David Henebry, AIA NCARB ALEP, 2016

The traditional process of locating schools has consisted simply of mapping attendance areas and meeting with realtors to discuss and choose an available property. Today, however, due to a stronger understanding of the socioeconomic impacts of the development of schools on communities, there is a desire to explore a smarter approach to identify sites for schools. The objective of this essay is to provide a comprehensive, long-term strategic approach for siting schools in growing communities. Now that we have a stronger understanding of the socioeconomic impacts of development on communities, we want to explore a smarter approach to identifying sites for schools. This paper is focused on a comprehensive long term strategic approach to identifying sites for schools in growing communities.


Dr. Michael Bishop, 2015.

“We shape our buildings: thereafter, they shape us.” – Sir Winston Churchill

Every educator has experiences that shape his or her personal and professional opinions about the profession of teaching: the ways in which students learn as well as the optimal conditions that enhance student achievement. As an educator, who worked in both older and brand new facilities, there is a perceptible difference in feeling among students and staff in a new building compared to that noted in an older building. Having worked in three brand new high schools in the Commonwealth of Virginia since 1993, as well as two older high schools, the people working in a new building appear happier, students in a new school generally are on their best behavior, and achievement in a new building can be improved markedly.

The author’s first visit to a new high school (1993) in which he would be employed as an educator resulted in a sense of awe and wonderment at the facility and its design and layout. Similar experiences followed in 2003 and 2006: first as an educator at a new school and then as a member of the administrative team that opened a new high school. In 2010, as the planning principal of Patriot High School located in Nokesville, VA, the opportunity to implement some of the design ideology about furniture, classroom layouts, and student and staff interactions with technology were realized.

Patriot High School was designed by Moseley Architects of Richmond, VA and was designed to hold 2,053 students. Currently, there are 2,750 students enrolled, but that is another story. When I was named as the principal, the enormity of my work was not clear at the time; and in some cases, I had to learn as I went. I had ideas about classroom furniture, technology in the classroom, and the type of staff members I wanted to hire. What I was not prepared for was the process to procure those items, the process to secure their delivery and installation, and the multitude of information that was going to be presented about which I had to make a decision. Things such as the school logo, mascot, school colors, cafeteria furniture, classroom computers and technology, as well as office furniture, file cabinets, and landscaping were all decisions in which I was to be involved.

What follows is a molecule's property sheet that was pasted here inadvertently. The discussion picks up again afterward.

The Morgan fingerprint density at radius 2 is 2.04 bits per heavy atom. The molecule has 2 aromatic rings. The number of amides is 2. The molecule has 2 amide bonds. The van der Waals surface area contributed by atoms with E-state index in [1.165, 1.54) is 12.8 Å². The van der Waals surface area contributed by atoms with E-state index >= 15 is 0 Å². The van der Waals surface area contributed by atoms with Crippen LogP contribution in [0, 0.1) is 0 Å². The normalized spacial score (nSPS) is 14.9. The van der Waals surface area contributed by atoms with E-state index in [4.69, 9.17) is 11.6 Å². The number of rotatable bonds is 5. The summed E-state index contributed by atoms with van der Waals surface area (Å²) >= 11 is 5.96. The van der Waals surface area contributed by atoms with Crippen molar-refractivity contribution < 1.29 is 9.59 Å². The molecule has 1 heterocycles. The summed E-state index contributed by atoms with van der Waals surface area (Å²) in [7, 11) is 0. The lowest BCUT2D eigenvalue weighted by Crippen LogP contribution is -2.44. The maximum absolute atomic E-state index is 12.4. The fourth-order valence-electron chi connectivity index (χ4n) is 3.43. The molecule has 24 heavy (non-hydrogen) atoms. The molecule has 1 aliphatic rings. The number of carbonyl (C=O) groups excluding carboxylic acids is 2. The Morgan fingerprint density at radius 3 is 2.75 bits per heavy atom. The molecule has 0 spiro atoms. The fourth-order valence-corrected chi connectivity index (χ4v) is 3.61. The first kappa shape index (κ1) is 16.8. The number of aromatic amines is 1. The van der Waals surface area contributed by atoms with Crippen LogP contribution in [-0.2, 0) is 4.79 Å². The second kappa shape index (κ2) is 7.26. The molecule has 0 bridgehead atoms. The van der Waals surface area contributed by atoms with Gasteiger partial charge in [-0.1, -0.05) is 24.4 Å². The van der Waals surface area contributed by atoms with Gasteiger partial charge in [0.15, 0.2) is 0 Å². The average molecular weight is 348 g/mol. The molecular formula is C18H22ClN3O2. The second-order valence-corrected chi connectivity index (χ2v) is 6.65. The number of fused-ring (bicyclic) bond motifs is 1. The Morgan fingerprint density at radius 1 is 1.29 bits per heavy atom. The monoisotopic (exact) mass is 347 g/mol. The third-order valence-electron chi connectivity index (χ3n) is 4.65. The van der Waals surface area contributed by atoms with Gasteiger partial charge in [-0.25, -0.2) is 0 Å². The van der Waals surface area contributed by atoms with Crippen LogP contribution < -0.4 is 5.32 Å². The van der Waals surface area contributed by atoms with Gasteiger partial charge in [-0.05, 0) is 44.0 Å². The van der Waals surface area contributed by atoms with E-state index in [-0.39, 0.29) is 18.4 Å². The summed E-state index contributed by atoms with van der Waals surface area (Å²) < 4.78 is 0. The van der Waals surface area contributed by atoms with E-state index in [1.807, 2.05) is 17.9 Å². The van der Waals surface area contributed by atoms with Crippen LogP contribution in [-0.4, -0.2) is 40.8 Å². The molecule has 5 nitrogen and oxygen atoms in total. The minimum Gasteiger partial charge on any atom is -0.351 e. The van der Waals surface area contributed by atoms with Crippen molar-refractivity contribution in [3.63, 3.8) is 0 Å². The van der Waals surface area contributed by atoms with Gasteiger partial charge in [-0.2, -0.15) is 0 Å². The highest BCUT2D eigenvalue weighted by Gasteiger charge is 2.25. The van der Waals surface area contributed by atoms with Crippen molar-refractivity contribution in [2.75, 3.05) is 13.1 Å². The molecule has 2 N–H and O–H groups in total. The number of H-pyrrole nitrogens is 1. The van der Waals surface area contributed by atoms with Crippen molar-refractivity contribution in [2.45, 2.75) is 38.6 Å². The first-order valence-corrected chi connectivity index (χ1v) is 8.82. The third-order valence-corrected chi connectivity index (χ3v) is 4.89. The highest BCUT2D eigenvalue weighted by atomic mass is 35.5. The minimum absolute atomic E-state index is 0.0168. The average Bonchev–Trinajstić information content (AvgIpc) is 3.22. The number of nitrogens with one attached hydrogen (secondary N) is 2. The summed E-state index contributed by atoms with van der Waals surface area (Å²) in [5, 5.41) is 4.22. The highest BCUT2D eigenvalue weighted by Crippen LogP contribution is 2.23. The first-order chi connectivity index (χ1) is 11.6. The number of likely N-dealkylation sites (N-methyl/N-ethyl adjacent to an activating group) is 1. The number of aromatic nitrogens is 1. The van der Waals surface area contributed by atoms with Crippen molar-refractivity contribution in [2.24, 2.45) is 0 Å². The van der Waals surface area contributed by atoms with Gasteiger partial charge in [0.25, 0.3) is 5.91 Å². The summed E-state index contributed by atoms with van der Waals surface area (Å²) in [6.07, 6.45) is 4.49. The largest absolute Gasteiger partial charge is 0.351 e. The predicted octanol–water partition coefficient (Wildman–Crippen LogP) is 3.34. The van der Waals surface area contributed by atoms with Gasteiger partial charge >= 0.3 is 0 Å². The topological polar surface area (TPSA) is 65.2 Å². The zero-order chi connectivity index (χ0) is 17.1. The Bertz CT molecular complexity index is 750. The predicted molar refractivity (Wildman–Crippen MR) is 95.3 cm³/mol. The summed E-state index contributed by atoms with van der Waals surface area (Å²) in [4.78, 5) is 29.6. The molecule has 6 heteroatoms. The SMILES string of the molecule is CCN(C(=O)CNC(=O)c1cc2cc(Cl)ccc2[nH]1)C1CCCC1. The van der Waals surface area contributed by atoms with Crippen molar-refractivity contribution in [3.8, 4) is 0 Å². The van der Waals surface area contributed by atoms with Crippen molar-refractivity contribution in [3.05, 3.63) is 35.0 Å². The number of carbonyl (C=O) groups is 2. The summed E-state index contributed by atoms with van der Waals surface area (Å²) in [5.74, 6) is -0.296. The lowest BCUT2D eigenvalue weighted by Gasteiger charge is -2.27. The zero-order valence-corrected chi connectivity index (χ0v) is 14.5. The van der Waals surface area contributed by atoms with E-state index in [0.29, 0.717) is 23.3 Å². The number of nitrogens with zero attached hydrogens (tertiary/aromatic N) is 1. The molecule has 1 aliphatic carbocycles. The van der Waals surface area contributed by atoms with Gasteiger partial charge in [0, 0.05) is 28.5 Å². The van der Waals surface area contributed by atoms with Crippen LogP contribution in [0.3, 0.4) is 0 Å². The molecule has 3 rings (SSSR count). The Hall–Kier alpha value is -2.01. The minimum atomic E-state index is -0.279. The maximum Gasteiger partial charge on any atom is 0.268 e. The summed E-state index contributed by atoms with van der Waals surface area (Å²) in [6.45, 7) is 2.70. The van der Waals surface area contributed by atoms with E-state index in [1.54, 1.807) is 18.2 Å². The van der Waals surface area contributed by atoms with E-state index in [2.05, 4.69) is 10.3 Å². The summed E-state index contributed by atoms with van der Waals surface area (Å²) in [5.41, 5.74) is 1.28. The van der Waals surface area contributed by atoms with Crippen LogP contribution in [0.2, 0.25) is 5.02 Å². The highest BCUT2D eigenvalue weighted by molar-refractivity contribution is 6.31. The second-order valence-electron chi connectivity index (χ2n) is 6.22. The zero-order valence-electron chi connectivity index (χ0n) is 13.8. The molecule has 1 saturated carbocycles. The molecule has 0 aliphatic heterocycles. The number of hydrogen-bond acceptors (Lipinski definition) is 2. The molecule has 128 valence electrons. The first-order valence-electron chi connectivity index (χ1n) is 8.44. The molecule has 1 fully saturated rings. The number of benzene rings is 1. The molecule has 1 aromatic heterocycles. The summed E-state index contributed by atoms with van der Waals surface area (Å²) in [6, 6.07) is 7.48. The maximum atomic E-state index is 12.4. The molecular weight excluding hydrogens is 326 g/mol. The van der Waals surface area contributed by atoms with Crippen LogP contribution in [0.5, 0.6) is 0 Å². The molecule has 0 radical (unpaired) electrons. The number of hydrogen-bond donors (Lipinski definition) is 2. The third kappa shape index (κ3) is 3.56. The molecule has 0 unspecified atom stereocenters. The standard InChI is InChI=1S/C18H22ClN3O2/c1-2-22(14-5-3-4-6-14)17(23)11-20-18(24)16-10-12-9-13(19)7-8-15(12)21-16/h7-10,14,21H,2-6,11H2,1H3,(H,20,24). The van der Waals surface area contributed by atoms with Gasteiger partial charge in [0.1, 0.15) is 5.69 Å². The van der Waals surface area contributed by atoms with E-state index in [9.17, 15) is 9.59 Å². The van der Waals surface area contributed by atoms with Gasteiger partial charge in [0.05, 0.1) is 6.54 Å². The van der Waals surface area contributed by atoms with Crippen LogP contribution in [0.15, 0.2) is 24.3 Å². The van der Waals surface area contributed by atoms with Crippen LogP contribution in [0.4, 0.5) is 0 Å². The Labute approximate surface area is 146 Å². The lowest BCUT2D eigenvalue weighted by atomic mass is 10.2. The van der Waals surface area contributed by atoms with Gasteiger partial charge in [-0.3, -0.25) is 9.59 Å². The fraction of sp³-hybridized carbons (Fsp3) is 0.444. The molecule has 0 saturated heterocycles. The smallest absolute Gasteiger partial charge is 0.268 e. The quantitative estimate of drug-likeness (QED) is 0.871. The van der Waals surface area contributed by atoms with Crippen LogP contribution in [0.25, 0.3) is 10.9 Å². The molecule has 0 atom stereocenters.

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Marable, 2015

There are times when local education agencies (LEAs) go to their governing bodies for funding for school designs that include construction of a green school—a school that supports sustainable practices or has environmentally friendly facilities.  While this type of construction can be supported in the research for reasons that include health, safety, and planet friendly practice, there often is little said about the instructional components of such facilities.  This paper will explain how the components of green schools can enhance the implementation of environmental education curricula that help support 21st century skills.  Currently, there is no set standard for the implementation of environmental education in green schools or for schools that utilize the building as a teaching tool for students. A recent study (Marable, 2015) was conducted in Virginia to help establish pedagogical best practices for environmental education, while describing how educators currently use LEED buildings as a teaching tool to support sustainable practices. The findings from the study indicated teachers employ practices that are consistent with current emphases on environmental education.  Data also supported that educators take pride in their buildings and incorporate the facility as a teaching tool in a variety of instructional practices throughout the Commonwealth of Virginia.

The findings of this recent study and other relevant research explain and provide real examples of current environmental education practices being utilized to support 21st century skills within LEED certified schools.  Examples of how the facility may be used as a teaching tool in environmental education are provided by school grade levels (elementary and secondary) and by building features in LEED construction.

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